Governor Christie is making the wrong the choice between oil billionaires and the people of New Jersey. Our legislators must do the right thing and resist his misguided actions – from his attempt to abandon New Jersey’s participation in RGGI (despite reams of evidence that it’s creating jobs and reducing pollution at virtually no cost to consumers), to his plans to cut state solar energy incentives (which are on track to create more than 2,000 jobs in the state in 2010 alone).  The Garden State is counting on you.

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Comments

RightOneSep 12 2011 11:28 PM

Care to inform your readers how much energy in NJ comes from oil? Please don't dodge the questions. I'm sure you can figure it out and let us know.

Also, feel free to post the "facts" about the "thousands" of "green jobs" RGGI has created. Give us the names, positions, salaries, etc.

After that futile effort, then give us your thesis on how taxing electricity producers to the tune of $900M through RGGI has had NO effect on economic growth. Or will you actually with a straight face try to tell us that a $900M tax has no impact on jobs...unless, of course, you are one of the corporate welfare queens receiving the largesse?

Kathleen ConverySep 13 2011 10:27 AM

Are you one of the Kock brothers?

JDWSep 13 2011 12:38 PM

Ms. Convery,

If your going to revert to a desperate meme - at least spell those evil Koch brothers names correctly. Otherwise, you seems reflexive and clueless.

Dale BrykSep 14 2011 12:41 PM

A great resource on clean energy jobs is the new Brookings report, Sizing the Clean Economy.  It has an interactive map that lets you look at state and local details.  According to their analysis, New Jersey has more than 94,000 clean economy jobs.  Clean economy employers in the state include Mannington Mills, Inc, a manufacturer of green building materials, and Petra Solar, Inc.  My colleague Lauren Kubiak has a great review of this report that is worth a look.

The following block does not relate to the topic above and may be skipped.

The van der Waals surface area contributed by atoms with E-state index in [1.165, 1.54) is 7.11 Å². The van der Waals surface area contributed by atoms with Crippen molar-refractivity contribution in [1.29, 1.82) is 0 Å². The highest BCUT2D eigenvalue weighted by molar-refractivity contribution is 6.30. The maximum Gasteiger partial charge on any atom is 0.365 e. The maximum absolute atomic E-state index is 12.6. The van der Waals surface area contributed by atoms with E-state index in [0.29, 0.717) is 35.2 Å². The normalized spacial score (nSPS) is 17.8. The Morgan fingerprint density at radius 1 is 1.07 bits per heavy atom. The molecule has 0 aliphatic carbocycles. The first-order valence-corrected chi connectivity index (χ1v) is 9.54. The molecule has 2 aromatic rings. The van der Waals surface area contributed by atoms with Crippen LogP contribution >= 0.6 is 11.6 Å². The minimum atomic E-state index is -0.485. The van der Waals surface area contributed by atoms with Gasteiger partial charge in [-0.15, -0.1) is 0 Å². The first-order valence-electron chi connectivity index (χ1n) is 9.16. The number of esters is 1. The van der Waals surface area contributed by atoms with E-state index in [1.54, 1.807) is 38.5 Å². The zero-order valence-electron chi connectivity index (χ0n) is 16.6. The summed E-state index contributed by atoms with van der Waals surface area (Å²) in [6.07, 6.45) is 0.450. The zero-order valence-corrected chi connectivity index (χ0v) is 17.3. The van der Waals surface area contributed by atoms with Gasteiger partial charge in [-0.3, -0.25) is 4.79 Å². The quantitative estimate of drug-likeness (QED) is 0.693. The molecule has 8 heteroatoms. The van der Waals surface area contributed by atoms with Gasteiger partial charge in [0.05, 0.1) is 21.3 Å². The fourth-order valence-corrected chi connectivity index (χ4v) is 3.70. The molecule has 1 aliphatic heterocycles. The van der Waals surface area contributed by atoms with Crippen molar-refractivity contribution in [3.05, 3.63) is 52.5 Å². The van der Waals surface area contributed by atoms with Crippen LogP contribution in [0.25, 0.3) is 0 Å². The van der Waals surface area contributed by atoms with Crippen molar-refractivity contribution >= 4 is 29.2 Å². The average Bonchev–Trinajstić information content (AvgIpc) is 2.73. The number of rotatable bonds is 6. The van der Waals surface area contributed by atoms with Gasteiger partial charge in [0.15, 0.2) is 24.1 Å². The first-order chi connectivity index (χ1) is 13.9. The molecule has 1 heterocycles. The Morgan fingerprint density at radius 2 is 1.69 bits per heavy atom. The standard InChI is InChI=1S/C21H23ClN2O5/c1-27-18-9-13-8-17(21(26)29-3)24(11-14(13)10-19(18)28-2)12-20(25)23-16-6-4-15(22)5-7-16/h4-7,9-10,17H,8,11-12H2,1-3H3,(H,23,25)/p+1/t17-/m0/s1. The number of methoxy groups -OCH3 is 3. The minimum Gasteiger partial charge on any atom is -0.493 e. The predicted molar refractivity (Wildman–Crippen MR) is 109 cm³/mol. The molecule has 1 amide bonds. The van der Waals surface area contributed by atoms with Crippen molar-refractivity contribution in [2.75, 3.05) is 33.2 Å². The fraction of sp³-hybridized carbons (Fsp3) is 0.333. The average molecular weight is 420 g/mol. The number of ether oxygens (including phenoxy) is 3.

Thanks to New Jersey’s historical focus on clean energy, everyone can easily keep tabs on the state’s fuel mix at the NJ Clean Energy Website.  New Jersey uses oil for only 1.2% of its electricity. But, of course, the Northeast uses a much larger percentage for heating.  Making our homes and offices more efficient is great for businesses and consumers because it reduces our heating bills. It’s not so great for the oil industry, because it reduces their sales.  More important to the oil industry, of course, is the potential shift to cleaner transportation fuels and electric vehicles.  The RGGI states are spearheading an effort to do just this.

And, folks, let’s try to keep this discourse civil.  I’m just trying to keep the air clean for your kids and mine.  If you think I have the facts wrong, please let me know; no need to attack me personally.  Thank you!

Bill WolfeSep 15 2011 11:40 AM

Where has NRDC been? I wrote this on March 28, 2011:

Christie Bowing To Koch Brothers on RGGI

http://www.wolfenotes.com/2011/03/christie-bowing-to-koch-brothers-on-rggi/

RightOneSep 17 2011 12:43 AM

Mrs. Bryk -- First off, the Brookings report has nothing to do with RGGI, which is what you wrote about and specifically what I challenged you on.

The Brooking report admits that it's like nailing jello to the wall to even define a green job...and then goes on to define the industry in the broadest possible terms.

Additionally, you made no effort to address the other side of the equaton: when you redistribute the wealth through what is now a total of a $900M tax, you can't just count those vague jobs "saved and created" by RGGI; you also need to be honest and admit that more jobs are lost when a billion dollars are taken out of the hands of electricity producers and increase rates residents and businessses.

Let me say, I have nothing against any company creating jobs in any sector of our economy. The issue with RGGI is its a tax that forces rates up to subsidize failure like wind and solar.

We need look no further tha Solyndra to see the results of this government interference and crony capitalism: failure and corruption. Green companies should compete in the marketplace; not be subsidied by our tax dollars.

Oh, and just remember: I'm only trying to keep you from destroying our economy so that our fellow citizens have jobs.

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Switchboard is the staff blog of the Natural Resources Defense Council, the nation’s most effective environmental group. For more about our work, including in-depth policy documents, action alerts and ways you can contribute, visit NRDC.org.